How photography shaped America's national parks
How photography shaped America's national parks Glacier Park Hotel Co., Going to the Sun Chalets, St. Mary Lake, Glacier National Park, ca. 1935 (George Eastman Museum, Gift of 3M Foundation, ex-collection of Louis Walton Sipley)
How photography shaped America's national parks
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Have you ever gotten a postcard from a national park? Chances are the picture that comes to mind is the powerful eruption of Old Faithful spouting up in Yellowstone.
There's a reason for that. The idea of America's national parks that's rooted in our minds has been shaped through more than 150 years of photographing them. This is according to Jamie Allen. She has written a new book. It is called, "Picturing America's Parks."
You might be surprised by just how important a role photography played. The photos helped to build what America thinks of as national parks today. Allen is an associate curator at the George Eastman Museum. It is in Rochester, N.Y.  She critically explores the forces behind those now-iconic images.
National parks were created to preserve the country's natural heritage. They were also created to allow any person to experience their beauty. But few citizens were able to see them in person until the mid 20th century. Improved roads and more accessible travel allowed tourists to experience the images. Early stereographs and photography helped justify the original national parks. But they also shaped how they were viewed by the public.
By the 1930s, people began to make road trips to the parks. The visitors arrived in droves. Advances in photographic technology made the parks seem even more accessible. The National Park Service used color postcards to highlight park amenities. The cards were a way to encourage more tourism. Those funds also helped pay for conservation efforts.
These images of the parks continued to be recycled and reconstructed through new lenses. This was as people explored and examined the parks' legacy. Today, these same images show up as seen through a modern eye. We can question and personalize these iconic views once again.
Allen discusses the motives of conservation and consumerism at work in her book and exhibition on National Park photography. It is at the George Eastman Museum, on view until Oct. 2, on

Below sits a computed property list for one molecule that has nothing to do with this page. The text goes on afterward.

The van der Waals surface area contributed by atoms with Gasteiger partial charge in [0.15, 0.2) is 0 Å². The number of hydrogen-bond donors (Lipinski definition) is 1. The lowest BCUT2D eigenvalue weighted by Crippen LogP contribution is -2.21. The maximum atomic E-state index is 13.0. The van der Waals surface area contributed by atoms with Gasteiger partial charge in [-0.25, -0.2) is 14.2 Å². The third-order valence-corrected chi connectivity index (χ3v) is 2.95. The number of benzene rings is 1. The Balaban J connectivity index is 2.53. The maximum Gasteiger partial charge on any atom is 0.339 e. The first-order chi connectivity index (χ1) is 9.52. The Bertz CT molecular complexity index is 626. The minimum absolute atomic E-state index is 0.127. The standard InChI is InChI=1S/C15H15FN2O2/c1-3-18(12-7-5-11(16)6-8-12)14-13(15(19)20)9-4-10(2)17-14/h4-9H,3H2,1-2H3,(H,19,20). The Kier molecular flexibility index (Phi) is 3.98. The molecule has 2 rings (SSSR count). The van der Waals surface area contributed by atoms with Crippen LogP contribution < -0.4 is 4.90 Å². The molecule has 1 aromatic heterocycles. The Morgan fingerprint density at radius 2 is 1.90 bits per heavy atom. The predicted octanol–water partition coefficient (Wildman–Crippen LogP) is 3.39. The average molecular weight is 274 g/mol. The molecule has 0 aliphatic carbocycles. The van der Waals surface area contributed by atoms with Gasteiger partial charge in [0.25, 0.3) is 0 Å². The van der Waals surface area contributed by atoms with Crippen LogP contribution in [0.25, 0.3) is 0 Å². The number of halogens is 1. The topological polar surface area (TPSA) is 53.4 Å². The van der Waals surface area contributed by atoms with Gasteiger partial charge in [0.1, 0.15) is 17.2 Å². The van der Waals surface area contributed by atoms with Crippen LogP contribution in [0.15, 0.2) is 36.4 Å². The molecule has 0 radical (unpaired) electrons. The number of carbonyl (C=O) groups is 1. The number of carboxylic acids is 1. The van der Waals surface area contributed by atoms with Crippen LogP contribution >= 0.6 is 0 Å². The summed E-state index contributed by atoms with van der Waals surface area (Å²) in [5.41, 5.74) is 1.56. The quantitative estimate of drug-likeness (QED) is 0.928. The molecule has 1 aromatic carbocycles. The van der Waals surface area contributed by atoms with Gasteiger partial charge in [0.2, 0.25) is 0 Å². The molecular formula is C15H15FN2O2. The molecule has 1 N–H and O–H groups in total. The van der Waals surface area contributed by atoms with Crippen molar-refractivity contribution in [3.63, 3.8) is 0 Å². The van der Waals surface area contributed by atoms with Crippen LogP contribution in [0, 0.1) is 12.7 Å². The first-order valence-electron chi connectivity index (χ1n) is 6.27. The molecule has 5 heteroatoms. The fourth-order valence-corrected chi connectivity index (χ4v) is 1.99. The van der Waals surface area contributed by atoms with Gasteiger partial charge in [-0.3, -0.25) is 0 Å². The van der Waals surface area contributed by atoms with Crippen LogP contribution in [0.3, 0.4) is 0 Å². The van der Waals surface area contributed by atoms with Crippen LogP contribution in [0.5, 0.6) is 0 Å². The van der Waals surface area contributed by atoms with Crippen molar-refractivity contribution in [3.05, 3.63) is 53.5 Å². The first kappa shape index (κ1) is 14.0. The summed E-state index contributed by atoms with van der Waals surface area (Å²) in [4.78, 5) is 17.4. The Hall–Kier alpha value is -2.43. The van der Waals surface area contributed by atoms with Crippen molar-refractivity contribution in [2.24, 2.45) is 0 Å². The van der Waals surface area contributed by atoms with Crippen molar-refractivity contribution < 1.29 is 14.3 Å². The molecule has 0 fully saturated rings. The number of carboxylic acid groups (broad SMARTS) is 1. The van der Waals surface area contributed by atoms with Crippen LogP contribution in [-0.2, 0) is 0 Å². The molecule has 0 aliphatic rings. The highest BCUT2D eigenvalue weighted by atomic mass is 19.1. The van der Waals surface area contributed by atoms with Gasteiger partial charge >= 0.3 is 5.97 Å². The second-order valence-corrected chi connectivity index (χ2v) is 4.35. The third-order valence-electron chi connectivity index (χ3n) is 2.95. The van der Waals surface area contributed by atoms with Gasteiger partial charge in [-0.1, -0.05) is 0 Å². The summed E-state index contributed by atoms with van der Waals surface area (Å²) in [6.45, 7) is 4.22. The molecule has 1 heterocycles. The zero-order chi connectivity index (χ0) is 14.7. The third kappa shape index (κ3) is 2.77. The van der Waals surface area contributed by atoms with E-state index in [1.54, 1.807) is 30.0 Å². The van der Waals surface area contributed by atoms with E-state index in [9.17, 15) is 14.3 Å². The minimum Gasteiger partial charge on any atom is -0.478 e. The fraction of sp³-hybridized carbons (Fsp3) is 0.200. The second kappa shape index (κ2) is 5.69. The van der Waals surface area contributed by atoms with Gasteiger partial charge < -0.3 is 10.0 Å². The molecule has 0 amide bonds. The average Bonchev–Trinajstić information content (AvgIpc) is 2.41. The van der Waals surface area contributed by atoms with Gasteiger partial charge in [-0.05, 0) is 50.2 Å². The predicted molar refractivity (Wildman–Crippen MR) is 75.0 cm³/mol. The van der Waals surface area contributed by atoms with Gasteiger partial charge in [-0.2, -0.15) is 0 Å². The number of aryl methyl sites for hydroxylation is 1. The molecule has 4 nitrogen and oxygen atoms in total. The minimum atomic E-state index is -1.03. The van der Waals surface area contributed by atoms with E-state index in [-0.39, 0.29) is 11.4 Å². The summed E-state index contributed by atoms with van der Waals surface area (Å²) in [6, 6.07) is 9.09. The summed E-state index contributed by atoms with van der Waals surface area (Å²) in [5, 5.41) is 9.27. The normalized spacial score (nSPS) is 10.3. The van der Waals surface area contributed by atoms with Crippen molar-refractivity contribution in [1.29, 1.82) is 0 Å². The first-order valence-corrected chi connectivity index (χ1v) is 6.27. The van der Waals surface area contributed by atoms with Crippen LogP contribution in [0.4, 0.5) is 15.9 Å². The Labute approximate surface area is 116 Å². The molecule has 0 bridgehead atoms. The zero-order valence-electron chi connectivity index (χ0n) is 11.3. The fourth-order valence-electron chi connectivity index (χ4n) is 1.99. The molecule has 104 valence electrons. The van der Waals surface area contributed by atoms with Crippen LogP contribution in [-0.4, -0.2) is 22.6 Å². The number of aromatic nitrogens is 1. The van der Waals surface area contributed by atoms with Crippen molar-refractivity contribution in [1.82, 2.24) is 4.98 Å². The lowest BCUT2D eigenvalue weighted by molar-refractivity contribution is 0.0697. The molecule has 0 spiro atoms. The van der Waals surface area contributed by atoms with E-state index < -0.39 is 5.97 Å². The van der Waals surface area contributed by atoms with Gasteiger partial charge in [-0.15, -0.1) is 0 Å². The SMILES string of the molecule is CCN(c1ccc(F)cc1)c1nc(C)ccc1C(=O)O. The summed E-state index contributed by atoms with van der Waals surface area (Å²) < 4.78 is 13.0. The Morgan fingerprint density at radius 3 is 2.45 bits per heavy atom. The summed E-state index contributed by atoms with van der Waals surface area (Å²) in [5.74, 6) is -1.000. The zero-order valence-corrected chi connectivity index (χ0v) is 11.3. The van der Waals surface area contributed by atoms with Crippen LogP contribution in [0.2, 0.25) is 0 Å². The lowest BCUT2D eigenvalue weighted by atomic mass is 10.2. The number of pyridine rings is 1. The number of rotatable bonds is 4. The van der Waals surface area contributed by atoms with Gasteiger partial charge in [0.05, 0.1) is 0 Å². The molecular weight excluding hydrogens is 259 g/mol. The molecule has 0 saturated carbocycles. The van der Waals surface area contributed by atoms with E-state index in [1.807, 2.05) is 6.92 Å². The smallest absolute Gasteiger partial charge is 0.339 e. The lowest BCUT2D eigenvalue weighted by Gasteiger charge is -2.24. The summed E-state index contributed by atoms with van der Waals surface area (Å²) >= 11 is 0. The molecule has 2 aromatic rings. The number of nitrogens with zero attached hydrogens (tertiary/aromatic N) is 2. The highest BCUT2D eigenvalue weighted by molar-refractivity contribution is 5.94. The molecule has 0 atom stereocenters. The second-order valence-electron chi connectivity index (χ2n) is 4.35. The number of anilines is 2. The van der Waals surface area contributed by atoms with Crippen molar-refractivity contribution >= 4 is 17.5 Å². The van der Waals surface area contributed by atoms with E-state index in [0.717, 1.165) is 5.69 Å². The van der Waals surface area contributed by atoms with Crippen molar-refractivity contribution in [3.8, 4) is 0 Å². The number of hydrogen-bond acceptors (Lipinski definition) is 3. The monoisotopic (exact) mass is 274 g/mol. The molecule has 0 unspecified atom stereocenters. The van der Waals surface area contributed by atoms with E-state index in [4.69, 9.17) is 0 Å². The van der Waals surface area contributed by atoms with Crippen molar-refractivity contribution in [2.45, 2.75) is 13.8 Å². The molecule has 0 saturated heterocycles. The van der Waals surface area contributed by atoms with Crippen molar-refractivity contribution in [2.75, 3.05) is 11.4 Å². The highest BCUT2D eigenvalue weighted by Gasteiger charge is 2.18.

How did you get the idea to create "Picturing America's Parks"?
We were kicking around ideas for exhibitions (at the George Eastman Museum). I brought up an idea of doing an exhibit on photography in the American West. (That's) because I'm from there. Lisa Hostetler, our curator in charge, said, "Hey, the national parks anniversary is coming up. Is there something we could do in tandem with that?" So I looked into it. And we went in that direction.
Where did you start with your research?
I realized it was really about this journey of exploring these spaces in the 19th century. Which then leads (to) them becoming tourist spots. And tourism really drives the understanding of what these spaces are. (Then) preservation comes into being. And photographers like Ansel Adams and Eliot Porter start to look at how we can promote these spaces through photography and make them known so that people want to preserve them. All of that, of course, is coupled with art photography all along the way.

Were there any photo trends that surprised you?
Places like Yosemite, Yellowstone and the Grand Canyon really were established through photography and art. I add art in there because Thomas Moran made a very famous painting of Yellowstone National Park. (That) helped solidify it becoming a national park. It was hung in Congress and people got to understand the color and space and what that area was. As we put images out into the public, we see them proliferate themselves. They get repeated over and over again. Those become the established views that we see. That really shapes the way that we understand these spaces.
There are far fewer images of (newer) spaces (like Pinnacles National Park). Ansel Adams made images, but they are not as well-known because that park is much newer. So I think as we establish these spaces and set them aside, that's when we see these images come into our collective consciousness.

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Why did postcards play such an important role in constructing our national parks?
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